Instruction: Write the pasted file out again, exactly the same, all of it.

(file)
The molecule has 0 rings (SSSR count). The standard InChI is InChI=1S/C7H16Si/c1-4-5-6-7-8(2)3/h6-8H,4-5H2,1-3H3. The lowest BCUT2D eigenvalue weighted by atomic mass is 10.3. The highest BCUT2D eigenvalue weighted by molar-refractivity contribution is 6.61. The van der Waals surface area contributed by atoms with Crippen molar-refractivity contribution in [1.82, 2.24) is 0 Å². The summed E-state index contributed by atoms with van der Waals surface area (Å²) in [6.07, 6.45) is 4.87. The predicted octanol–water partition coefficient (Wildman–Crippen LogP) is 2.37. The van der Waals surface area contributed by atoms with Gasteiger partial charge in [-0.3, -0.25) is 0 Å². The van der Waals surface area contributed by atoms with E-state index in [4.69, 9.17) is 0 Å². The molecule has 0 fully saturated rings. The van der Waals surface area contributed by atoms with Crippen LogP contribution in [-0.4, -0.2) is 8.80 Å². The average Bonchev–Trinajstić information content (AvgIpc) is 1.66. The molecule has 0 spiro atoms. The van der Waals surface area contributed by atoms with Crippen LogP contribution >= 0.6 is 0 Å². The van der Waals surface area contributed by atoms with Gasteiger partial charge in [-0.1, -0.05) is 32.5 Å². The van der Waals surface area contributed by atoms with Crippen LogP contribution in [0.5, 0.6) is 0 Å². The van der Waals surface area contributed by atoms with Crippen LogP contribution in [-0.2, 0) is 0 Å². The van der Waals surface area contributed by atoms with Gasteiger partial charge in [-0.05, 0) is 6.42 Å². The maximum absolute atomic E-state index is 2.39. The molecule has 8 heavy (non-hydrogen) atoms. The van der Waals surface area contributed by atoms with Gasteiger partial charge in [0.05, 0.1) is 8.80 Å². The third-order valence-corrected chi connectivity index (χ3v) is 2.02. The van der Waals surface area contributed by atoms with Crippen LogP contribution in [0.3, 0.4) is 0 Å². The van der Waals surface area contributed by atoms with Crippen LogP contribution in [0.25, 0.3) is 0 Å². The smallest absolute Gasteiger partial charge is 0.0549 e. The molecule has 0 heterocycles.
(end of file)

The molecule has 0 rings (SSSR count). The standard InChI is InChI=1S/C7H16Si/c1-4-5-6-7-8(2)3/h6-8H,4-5H2,1-3H3. The lowest BCUT2D eigenvalue weighted by atomic mass is 10.3. The highest BCUT2D eigenvalue weighted by molar-refractivity contribution is 6.61. The van der Waals surface area contributed by atoms with Crippen molar-refractivity contribution in [1.82, 2.24) is 0 Å². The summed E-state index contributed by atoms with van der Waals surface area (Å²) in [6.07, 6.45) is 4.87. The predicted octanol–water partition coefficient (Wildman–Crippen LogP) is 2.37. The van der Waals surface area contributed by atoms with Gasteiger partial charge in [-0.3, -0.25) is 0 Å². The van der Waals surface area contributed by atoms with E-state index in [4.69, 9.17) is 0 Å². The molecule has 0 fully saturated rings. The van der Waals surface area contributed by atoms with Crippen LogP contribution in [-0.4, -0.2) is 8.80 Å². The average Bonchev–Trinajstić information content (AvgIpc) is 1.66. The molecule has 0 spiro atoms. The van der Waals surface area contributed by atoms with Crippen LogP contribution >= 0.6 is 0 Å². The van der Waals surface area contributed by atoms with Gasteiger partial charge in [-0.1, -0.05) is 32.5 Å². The van der Waals surface area contributed by atoms with Crippen LogP contribution in [0.5, 0.6) is 0 Å². The van der Waals surface area contributed by atoms with Crippen LogP contribution in [-0.2, 0) is 0 Å². The van der Waals surface area contributed by atoms with Gasteiger partial charge in [-0.05, 0) is 6.42 Å². The maximum absolute atomic E-state index is 2.39. The molecule has 8 heavy (non-hydrogen) atoms. The van der Waals surface area contributed by atoms with Gasteiger partial charge in [0.05, 0.1) is 8.80 Å². The third-order valence-corrected chi connectivity index (χ3v) is 2.02. The van der Waals surface area contributed by atoms with Crippen LogP contribution in [0.3, 0.4) is 0 Å². The van der Waals surface area contributed by atoms with Crippen LogP contribution in [0.25, 0.3) is 0 Å². The smallest absolute Gasteiger partial charge is 0.0549 e. The molecule has 0 heterocycles.